Could the raid on the FLDS ranch in Texas happen here?

Critics of the April action accuse Texas of cowboy-style justice, trampling over constitutional rights by using lax laws that must be more liberal than other states.

That general point of view received a boost this week when a Texas court of appeals ruled that child protective services authorities acted improperly when they removed all 400-plus of the YFZ Ranch children and subsequently placed them in foster care.

However, the basic Texas laws that those authorities were following aren't that dissimilar to, say, Utah's.

Both states have criminal penalties on the books for engaging in sex with a 13-year-old — even if the teenager consents.

Both states have criminal prohibitions against sexual contact with older minors and restrictions on when a teen can lawfully get married.

And at least one child welfare expert says that to examine the difference of "why" and "how" the raid happened in Texas and not in Utah, the answers aren't on the law books.

"If you think the outcome would be different in Utah, the reasons would not be found in the child protection laws," said Scott McCown, director of the nonpartisan, nonprofit research organization called the Center For Public Policy Priorities based in Houston.

"A major difference between Texas and Utah is going to be numbers. ... You have a different response when you have a 10,000-kid problem instead of a 400-kid problem. It is also new to Texas and old to Utah."

Utah Attorney General Mark Shurtleff has said in the past that prosecuting polygamy in Utah would be impractical, flooding Utah jail cells with thousands of adults and putting even more children into the state foster-care system who were born from polygamous unions.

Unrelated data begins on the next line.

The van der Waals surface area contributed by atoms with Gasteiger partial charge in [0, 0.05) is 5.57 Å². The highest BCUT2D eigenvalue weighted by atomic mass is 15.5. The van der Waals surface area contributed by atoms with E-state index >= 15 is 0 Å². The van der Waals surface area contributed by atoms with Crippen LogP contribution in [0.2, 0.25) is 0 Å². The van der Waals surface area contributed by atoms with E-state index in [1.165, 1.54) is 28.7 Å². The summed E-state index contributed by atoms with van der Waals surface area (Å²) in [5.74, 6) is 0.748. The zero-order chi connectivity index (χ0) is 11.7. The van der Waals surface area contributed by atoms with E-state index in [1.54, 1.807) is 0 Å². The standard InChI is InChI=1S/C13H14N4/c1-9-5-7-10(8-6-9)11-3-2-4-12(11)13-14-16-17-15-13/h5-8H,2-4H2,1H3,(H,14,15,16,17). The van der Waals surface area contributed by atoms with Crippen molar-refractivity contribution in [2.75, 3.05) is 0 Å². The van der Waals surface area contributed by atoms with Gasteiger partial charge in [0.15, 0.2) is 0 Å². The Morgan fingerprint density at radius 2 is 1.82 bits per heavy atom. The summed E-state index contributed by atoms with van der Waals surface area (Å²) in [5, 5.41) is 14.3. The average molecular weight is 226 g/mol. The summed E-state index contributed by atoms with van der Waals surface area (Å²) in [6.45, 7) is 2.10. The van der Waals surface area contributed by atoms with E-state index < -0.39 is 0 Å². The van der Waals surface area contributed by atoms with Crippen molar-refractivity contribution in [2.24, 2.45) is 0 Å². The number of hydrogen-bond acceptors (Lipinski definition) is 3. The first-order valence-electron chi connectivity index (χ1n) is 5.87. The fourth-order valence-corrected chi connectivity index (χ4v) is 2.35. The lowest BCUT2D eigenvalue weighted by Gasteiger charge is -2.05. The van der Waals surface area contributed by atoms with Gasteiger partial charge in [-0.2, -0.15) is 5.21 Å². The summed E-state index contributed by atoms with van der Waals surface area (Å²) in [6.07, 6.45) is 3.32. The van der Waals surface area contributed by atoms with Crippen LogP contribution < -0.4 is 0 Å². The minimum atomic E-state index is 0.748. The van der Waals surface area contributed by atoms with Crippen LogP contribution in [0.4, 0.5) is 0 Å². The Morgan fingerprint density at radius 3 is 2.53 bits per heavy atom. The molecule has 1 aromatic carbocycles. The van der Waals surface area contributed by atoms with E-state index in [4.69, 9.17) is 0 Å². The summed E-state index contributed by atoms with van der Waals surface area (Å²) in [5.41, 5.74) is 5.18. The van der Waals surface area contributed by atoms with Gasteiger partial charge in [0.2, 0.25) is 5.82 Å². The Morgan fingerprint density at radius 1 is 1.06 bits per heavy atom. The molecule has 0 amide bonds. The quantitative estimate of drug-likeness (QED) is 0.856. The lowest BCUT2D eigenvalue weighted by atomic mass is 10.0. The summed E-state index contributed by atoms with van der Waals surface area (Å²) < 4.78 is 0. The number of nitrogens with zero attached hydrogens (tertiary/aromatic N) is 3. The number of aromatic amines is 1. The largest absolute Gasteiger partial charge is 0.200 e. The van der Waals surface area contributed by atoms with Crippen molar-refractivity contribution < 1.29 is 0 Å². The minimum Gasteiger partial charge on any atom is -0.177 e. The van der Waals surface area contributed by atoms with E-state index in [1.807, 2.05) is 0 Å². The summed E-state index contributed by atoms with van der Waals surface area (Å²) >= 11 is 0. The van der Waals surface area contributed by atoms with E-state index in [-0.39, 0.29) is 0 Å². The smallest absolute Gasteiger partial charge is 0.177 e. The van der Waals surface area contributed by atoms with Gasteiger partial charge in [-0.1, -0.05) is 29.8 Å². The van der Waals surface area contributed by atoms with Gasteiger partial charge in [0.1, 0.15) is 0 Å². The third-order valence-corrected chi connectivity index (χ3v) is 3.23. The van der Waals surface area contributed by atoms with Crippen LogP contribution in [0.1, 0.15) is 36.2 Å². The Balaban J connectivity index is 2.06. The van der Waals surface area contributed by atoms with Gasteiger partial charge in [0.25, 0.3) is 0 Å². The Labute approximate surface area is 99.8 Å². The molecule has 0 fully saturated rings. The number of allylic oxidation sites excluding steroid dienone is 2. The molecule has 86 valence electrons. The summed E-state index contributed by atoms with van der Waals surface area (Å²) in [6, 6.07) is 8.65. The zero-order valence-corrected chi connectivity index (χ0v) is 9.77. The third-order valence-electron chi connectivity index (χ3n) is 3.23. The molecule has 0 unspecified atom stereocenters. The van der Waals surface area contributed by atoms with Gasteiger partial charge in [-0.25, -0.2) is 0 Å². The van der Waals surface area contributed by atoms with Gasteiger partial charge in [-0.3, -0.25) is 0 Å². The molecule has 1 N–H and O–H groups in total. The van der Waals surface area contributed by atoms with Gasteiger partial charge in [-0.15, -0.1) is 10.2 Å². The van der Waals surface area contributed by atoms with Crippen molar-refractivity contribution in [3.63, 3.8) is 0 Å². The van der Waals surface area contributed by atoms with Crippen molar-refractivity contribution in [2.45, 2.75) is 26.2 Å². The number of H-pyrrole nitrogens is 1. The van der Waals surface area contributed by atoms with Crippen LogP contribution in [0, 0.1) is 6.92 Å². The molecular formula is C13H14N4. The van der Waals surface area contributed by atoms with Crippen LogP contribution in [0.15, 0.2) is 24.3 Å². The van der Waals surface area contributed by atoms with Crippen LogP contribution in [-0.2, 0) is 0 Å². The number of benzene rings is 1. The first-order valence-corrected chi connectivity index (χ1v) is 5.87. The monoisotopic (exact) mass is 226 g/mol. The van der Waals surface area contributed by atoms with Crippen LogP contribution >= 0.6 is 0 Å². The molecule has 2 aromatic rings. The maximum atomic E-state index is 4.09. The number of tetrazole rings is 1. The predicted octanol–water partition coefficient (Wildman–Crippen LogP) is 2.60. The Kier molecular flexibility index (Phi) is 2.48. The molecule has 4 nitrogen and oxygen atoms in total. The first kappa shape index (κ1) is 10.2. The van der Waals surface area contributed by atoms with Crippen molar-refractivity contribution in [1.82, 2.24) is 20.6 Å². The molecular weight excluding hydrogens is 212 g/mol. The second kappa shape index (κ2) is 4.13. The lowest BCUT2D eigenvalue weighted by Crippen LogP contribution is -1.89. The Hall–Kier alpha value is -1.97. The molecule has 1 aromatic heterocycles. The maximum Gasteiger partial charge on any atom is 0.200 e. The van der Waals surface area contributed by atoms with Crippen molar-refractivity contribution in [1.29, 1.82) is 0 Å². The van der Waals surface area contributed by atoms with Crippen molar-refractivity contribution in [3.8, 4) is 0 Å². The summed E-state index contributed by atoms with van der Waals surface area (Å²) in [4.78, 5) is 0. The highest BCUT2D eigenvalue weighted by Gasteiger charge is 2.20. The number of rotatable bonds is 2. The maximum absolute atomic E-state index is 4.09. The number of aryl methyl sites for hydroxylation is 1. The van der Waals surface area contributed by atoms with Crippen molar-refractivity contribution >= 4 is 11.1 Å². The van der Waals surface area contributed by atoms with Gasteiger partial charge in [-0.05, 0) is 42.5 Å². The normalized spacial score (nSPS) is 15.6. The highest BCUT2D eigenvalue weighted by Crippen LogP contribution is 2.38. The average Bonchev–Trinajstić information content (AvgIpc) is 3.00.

But McCown said Texas doesn't have that same problem.

"It goes back to the public policy of Texas that plural marriages are unacceptable — that they are a social evil. Texas basically had this one community, and it was possible for Texas to move against this community.... It goes back to the difference in the cultures, the magnitude and the numbers" between the two states, McCown said.

Numbers and culture

A pro-polygamy group's most recent census of plural communities puts those who consider themselves fundamentalists subscribing to polygamous beliefs at around 37,000 in Utah and surrounding states. In contrast, when Texas authorities entered the YFZ Ranch on April 3 to investigate a complaint of suspected child abuse, they believed there were between 100 to 150 people living there.

Texas officials saw that number quickly rise. The number of children alone was last reported at 464, including two infants born while in state custody.

The numbers help shape state response, or lack thereof, McCown noted.

"Inside Texas as well, along the border where you have thousands and thousands of children in very severe poverty, a child might be left in a neglectful situation," McCown said. "But in a rich, suburban area in the northern area of the state, it might not be tolerated. What's the difference? You can remove one, you cannot remove thousands."